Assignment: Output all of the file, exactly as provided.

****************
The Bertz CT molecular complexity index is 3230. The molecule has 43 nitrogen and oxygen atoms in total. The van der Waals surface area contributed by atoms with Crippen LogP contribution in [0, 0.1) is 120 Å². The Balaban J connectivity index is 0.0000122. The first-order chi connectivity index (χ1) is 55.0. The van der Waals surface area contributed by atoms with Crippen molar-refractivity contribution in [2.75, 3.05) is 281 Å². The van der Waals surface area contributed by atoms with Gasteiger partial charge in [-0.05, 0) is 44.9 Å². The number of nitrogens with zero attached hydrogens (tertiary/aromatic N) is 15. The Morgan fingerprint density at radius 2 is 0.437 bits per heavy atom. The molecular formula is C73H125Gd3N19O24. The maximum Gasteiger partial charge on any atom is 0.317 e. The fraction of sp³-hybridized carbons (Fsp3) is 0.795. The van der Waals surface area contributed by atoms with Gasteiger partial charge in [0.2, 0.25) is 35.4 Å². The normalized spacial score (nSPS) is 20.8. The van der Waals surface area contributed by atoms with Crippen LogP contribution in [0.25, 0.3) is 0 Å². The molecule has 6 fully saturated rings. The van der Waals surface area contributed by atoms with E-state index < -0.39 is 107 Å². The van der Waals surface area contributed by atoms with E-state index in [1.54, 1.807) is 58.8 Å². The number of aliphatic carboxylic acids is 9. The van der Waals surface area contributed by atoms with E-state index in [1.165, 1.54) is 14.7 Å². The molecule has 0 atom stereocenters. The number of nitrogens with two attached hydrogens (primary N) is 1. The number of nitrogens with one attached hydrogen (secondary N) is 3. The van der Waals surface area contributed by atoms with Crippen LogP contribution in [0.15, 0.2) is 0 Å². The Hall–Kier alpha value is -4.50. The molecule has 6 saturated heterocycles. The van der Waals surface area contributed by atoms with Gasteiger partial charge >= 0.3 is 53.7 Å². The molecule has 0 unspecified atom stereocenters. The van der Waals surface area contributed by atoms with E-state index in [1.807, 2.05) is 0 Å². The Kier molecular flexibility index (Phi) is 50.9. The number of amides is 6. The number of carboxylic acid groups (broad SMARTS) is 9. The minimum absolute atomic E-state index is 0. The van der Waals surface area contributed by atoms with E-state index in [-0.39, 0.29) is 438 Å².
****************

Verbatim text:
The Bertz CT molecular complexity index is 3230. The molecule has 43 nitrogen and oxygen atoms in total. The van der Waals surface area contributed by atoms with Crippen LogP contribution in [0, 0.1) is 120 Å². The Balaban J connectivity index is 0.0000122. The first-order chi connectivity index (χ1) is 55.0. The van der Waals surface area contributed by atoms with Crippen molar-refractivity contribution in [2.75, 3.05) is 281 Å². The van der Waals surface area contributed by atoms with Gasteiger partial charge in [-0.05, 0) is 44.9 Å². The number of nitrogens with zero attached hydrogens (tertiary/aromatic N) is 15. The Morgan fingerprint density at radius 2 is 0.437 bits per heavy atom. The molecular formula is C73H125Gd3N19O24. The maximum Gasteiger partial charge on any atom is 0.317 e. The fraction of sp³-hybridized carbons (Fsp3) is 0.795. The van der Waals surface area contributed by atoms with Gasteiger partial charge in [0.2, 0.25) is 35.4 Å². The normalized spacial score (nSPS) is 20.8. The van der Waals surface area contributed by atoms with Crippen LogP contribution in [0.25, 0.3) is 0 Å². The molecule has 6 fully saturated rings. The van der Waals surface area contributed by atoms with E-state index < -0.39 is 107 Å². The van der Waals surface area contributed by atoms with E-state index in [1.54, 1.807) is 58.8 Å². The number of aliphatic carboxylic acids is 9. The van der Waals surface area contributed by atoms with E-state index in [1.165, 1.54) is 14.7 Å². The molecule has 0 atom stereocenters. The number of nitrogens with two attached hydrogens (primary N) is 1. The number of nitrogens with one attached hydrogen (secondary N) is 3. The van der Waals surface area contributed by atoms with Crippen LogP contribution in [0.15, 0.2) is 0 Å². The Hall–Kier alpha value is -4.50. The molecule has 6 saturated heterocycles. The van der Waals surface area contributed by atoms with Gasteiger partial charge >= 0.3 is 53.7 Å². The molecule has 0 unspecified atom stereocenters. The van der Waals surface area contributed by atoms with E-state index in [1.807, 2.05) is 0 Å². The Kier molecular flexibility index (Phi) is 50.9. The number of amides is 6. The number of carboxylic acid groups (broad SMARTS) is 9. The minimum absolute atomic E-state index is 0. The van der Waals surface area contributed by atoms with E-state index in [-0.39, 0.29) is 438 Å².